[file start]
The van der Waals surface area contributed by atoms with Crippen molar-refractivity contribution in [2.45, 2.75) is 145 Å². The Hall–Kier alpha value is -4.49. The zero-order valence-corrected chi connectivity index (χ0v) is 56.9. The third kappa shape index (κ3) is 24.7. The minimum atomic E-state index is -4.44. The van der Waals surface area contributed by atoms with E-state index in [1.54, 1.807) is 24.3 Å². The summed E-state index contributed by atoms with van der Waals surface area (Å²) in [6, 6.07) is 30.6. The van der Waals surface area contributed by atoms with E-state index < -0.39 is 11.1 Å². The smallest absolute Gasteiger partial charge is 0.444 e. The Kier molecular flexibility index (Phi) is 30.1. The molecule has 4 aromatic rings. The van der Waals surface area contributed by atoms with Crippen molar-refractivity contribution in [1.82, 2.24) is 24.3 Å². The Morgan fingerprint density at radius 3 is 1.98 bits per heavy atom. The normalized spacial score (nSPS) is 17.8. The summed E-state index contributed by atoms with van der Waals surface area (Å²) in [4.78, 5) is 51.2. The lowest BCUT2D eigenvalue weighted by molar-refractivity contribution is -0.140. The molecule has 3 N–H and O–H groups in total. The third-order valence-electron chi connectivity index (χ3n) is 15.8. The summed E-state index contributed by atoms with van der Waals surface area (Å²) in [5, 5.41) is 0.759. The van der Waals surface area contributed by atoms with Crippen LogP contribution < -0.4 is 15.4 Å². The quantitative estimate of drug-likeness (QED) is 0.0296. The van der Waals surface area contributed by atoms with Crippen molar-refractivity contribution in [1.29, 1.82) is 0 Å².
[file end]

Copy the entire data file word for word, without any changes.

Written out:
The van der Waals surface area contributed by atoms with Crippen molar-refractivity contribution in [2.45, 2.75) is 145 Å². The Hall–Kier alpha value is -4.49. The zero-order valence-corrected chi connectivity index (χ0v) is 56.9. The third kappa shape index (κ3) is 24.7. The minimum atomic E-state index is -4.44. The van der Waals surface area contributed by atoms with E-state index in [1.54, 1.807) is 24.3 Å². The summed E-state index contributed by atoms with van der Waals surface area (Å²) in [6, 6.07) is 30.6. The van der Waals surface area contributed by atoms with E-state index < -0.39 is 11.1 Å². The smallest absolute Gasteiger partial charge is 0.444 e. The Kier molecular flexibility index (Phi) is 30.1. The molecule has 4 aromatic rings. The van der Waals surface area contributed by atoms with Crippen molar-refractivity contribution in [1.82, 2.24) is 24.3 Å². The Morgan fingerprint density at radius 3 is 1.98 bits per heavy atom. The normalized spacial score (nSPS) is 17.8. The summed E-state index contributed by atoms with van der Waals surface area (Å²) in [4.78, 5) is 51.2. The lowest BCUT2D eigenvalue weighted by molar-refractivity contribution is -0.140. The molecule has 3 N–H and O–H groups in total. The third-order valence-electron chi connectivity index (χ3n) is 15.8. The summed E-state index contributed by atoms with van der Waals surface area (Å²) in [5, 5.41) is 0.759. The van der Waals surface area contributed by atoms with Crippen LogP contribution < -0.4 is 15.4 Å². The quantitative estimate of drug-likeness (QED) is 0.0296. The van der Waals surface area contributed by atoms with Crippen molar-refractivity contribution in [1.29, 1.82) is 0 Å².